And while the driver’s longitudinal position in the 2016 Miata is about the same, the focus on the driving experience is seriously enhanced by first scooching both occupants closer to the car’s centerline (benefitting side-impact safety), perfectly aligning the steering wheel and pedals before the driver (nothing’s offset), finagling the car’s pitch axis to be just about behind your shoulder blades (rattling your head less and making it easier to keep your eyes trained on a visual target), and contouring the smooth door tops to spill air (when the top’s down) onto your torso (good) and not your head (buffeting). I was amused to hear Nobuhiro Yamamoto, the car’s program manager, explain why the steering wheel is slightly raised and there’s no passenger-side glove box: Since 1990, drivers have grown 2 cm (about 0.8 in) taller – but it’s been almost entirely in their ‘leg lengths’ he said. Politely, he didn’t mention that these legs’ thicknesses are probably greater, too. Small bins behind the seats now provide for glovebox knick-knacks.
Unfortunately, all the Japanese-spec 2016 Miatas on hand were fitted with non-U.S., 131-hp 1.5-liter engines (and all Mazda had to say about the 2.0-liter Mazda3-based mill we’ll be getting is that it produces 155 hp and 148 lb-ft of torque; lower than the current 167 but still with a roughly 5 percent better pound-to-horsepower ratio due to weight savings). Either way, smack in front of the driver is a big tach (8-grand for this 1.5-liter engine with a 7500-rpm redline), while to its right is the speedo, and to its left, a circular digital display that combines fuel level, coolant temp, and various messages. And above the center stack comfortably stands an infotainment screen (including navigation, if it’s opted for) that’s nicely sized for reading on the fly while keeping out of your driving sight lines.
But let me bring you back to the driver’s seat again.
A large start button fires the 1.5-liter engine, which if you rev it, produces a pleasantly familiar, if not particularly engaging sound. Actually, a lot has been done to make it sing better, including aluminum lumps added to the differential’s supporting structure that resonate during the engine’s mid-range revs, vibrating the aft structure into a sympathetic rort. The usual wrist-twist shift-motion feels Miata-great though I thought the detent through neutral was a bit more noticeable than necessary (keep in mind these were pre-production cars). And accelerating away now seems more liquid, as the engineers have considerably dialed-back the throttle action’s early-loading.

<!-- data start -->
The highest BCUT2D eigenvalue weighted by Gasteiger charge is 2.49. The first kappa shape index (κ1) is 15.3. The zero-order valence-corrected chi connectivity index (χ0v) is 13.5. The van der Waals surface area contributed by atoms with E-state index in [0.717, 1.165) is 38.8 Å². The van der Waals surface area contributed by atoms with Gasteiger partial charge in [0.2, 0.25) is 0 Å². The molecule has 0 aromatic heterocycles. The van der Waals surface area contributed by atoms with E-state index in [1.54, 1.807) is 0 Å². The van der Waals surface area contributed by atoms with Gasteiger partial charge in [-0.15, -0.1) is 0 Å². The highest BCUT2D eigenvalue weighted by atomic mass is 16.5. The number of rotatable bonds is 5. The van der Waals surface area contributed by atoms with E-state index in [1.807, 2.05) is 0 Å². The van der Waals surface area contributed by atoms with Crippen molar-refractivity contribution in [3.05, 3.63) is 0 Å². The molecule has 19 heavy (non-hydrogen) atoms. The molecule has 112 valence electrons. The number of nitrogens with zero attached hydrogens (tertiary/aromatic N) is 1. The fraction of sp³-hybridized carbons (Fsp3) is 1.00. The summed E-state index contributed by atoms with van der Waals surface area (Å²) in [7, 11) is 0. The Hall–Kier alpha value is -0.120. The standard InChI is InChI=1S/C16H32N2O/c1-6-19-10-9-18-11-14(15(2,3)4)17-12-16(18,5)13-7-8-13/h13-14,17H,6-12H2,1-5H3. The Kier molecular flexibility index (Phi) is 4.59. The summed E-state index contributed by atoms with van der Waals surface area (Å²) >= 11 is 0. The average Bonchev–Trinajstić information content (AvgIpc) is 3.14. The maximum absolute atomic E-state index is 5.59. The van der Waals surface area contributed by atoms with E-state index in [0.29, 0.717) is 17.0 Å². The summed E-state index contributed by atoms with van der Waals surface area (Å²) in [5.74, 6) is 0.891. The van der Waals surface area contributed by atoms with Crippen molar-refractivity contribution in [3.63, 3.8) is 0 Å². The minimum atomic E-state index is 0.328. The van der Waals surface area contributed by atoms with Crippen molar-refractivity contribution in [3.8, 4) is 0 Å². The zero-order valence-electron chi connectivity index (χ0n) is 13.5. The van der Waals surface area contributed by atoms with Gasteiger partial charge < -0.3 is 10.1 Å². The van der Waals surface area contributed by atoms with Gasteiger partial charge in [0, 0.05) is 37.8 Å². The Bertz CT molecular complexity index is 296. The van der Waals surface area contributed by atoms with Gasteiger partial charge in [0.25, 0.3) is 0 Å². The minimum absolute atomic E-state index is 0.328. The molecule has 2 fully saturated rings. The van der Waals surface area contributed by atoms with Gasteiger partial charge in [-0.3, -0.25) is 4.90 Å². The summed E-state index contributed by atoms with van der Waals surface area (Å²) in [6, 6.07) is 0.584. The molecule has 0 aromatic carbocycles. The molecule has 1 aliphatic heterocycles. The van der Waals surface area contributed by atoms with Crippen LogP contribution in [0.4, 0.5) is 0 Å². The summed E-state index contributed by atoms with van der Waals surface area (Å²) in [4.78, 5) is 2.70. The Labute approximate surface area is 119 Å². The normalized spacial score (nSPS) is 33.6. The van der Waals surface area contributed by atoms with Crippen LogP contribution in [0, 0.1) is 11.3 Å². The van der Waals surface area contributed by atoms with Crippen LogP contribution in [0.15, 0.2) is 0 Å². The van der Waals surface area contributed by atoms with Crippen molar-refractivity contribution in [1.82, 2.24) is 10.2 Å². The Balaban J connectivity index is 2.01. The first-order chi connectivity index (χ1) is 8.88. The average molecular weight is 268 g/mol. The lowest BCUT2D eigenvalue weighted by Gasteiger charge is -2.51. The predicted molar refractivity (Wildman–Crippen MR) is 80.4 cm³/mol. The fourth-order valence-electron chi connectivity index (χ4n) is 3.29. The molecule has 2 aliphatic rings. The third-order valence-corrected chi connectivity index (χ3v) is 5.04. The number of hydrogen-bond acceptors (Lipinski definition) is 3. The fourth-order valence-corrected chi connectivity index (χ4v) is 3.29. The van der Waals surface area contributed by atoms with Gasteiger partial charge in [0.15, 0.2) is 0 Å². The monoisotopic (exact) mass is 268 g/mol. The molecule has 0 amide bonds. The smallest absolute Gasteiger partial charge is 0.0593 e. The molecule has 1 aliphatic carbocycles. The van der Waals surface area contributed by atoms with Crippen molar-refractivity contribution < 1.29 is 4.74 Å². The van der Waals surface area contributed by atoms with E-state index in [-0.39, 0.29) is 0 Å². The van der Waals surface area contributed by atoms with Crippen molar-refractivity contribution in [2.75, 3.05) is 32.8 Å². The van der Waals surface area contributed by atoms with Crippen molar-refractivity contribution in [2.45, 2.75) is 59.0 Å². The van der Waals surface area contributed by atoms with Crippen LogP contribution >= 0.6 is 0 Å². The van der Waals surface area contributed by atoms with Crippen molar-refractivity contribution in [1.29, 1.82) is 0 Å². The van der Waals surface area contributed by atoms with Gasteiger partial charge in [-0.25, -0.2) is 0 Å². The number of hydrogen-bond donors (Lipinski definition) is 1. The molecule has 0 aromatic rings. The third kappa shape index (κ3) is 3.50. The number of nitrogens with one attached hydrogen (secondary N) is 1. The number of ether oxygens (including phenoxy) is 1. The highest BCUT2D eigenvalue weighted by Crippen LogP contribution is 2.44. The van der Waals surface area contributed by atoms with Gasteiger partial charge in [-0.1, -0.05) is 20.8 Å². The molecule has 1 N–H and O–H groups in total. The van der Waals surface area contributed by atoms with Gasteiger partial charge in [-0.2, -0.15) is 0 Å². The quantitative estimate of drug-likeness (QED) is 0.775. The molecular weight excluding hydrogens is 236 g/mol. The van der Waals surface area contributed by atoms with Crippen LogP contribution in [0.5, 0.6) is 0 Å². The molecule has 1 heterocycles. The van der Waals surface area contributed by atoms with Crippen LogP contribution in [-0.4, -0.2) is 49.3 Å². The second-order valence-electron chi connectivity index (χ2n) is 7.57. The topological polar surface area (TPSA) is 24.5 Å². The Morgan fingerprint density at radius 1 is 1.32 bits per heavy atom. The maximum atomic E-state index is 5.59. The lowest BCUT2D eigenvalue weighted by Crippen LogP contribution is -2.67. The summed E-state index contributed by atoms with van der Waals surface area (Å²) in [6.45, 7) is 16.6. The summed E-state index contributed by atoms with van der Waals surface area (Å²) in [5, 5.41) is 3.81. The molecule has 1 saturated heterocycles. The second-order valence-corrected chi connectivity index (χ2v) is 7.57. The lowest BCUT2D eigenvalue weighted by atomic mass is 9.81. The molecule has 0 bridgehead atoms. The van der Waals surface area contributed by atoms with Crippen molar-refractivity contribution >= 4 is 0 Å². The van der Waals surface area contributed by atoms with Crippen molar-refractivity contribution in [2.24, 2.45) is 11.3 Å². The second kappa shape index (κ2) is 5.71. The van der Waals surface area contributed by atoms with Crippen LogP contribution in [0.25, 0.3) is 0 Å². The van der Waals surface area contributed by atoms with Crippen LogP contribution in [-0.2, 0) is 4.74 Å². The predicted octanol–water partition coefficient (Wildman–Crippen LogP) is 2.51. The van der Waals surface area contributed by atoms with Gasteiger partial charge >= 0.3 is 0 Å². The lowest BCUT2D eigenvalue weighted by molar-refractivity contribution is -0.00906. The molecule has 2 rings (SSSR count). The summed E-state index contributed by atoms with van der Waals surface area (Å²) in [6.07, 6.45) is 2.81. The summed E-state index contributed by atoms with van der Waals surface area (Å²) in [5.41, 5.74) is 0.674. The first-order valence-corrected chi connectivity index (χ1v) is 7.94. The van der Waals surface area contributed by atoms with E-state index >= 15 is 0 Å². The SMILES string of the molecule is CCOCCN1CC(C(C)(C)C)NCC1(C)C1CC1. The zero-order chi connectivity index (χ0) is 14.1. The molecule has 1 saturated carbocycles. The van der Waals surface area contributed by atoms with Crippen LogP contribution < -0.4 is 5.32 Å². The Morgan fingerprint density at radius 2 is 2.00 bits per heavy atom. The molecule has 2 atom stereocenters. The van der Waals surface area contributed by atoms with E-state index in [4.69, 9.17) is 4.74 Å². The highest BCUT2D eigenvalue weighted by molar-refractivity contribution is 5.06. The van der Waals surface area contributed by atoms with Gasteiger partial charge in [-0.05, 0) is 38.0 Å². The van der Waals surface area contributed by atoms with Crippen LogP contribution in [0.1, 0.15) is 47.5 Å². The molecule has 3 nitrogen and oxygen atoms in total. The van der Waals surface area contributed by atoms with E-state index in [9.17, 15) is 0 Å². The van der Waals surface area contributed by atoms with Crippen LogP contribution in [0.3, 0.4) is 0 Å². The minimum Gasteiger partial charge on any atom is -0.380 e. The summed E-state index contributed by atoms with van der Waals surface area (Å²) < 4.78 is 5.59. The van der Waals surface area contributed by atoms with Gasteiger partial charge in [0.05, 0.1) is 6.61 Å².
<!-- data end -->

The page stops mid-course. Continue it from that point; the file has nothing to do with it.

Still, you need to watch it with the right foot; the first time I stabbed it out of a corner, the tail swept sideways (even with its defeatable stability control left on). “Wow, these guys aren’t playing it safe, are they?” I chuckled while flicking a correction. And well, there’s was lots more chuckling after that, too. Braking into a corner, the go-slow pedal is firm and linear, but as was later explained to me, unexpected attention has also been paid to making it more linear as you slowly step out of it while dialing-into a corner.
From the driver’s seat, the distinct peaks of the 2016 Miata's left and right fenders represent subconscious visual markers (notice it if you get a chance). Turning to the right, the dip of the left one tells you about body roll and its closely related lateral g level; the right peak doesn’t rise or fall but acts as sort of a gunsight helping to target your path. The whole front of the car is sort of a visual reference device.
Steering while mid-corner has all the positives you’d expect: great feel, delicate effort, a mild but believable sensation of load build-up, good reflexes, a touch of lively vibration. What’s a bit odd to me, though, is actually the peculiarities that aren’t there. Mazda has gone to some lengths to erase instances of clunky engineering – one being to relax the angle between the steering column’s two halves so the U-joint between them introduces less wonkiness as it rotates. Probably so. But after decades of sports cars constantly chit-chatting their eccentric mood swings, a car that has having virtually no weird stories to report through its steering wheel left me listening especially closely with my hands. And listening more, the hands heard nothing. Just honest feedback. It’ll take awhile to get used to this sort of near-perfection. Later, Program Manager Yamamoto unrolled a long scroll he’s kept, documenting the car’s gestation and development. He stopped at a market-analysis they’d conducted with consumers who rated the performance attributes of several cars; on the left were the best-ranking ones, and among them, the Porsche Cayman had the highest scores (smart drivers). On the right was one with a bunch of zeros and ones. I looked at what car that was; let’s just say it was from a company we’ll call ‘T’ and a model starting with ‘P’. “Why include that?” I asked. “We needed something that would represent zero to them.” Ouch.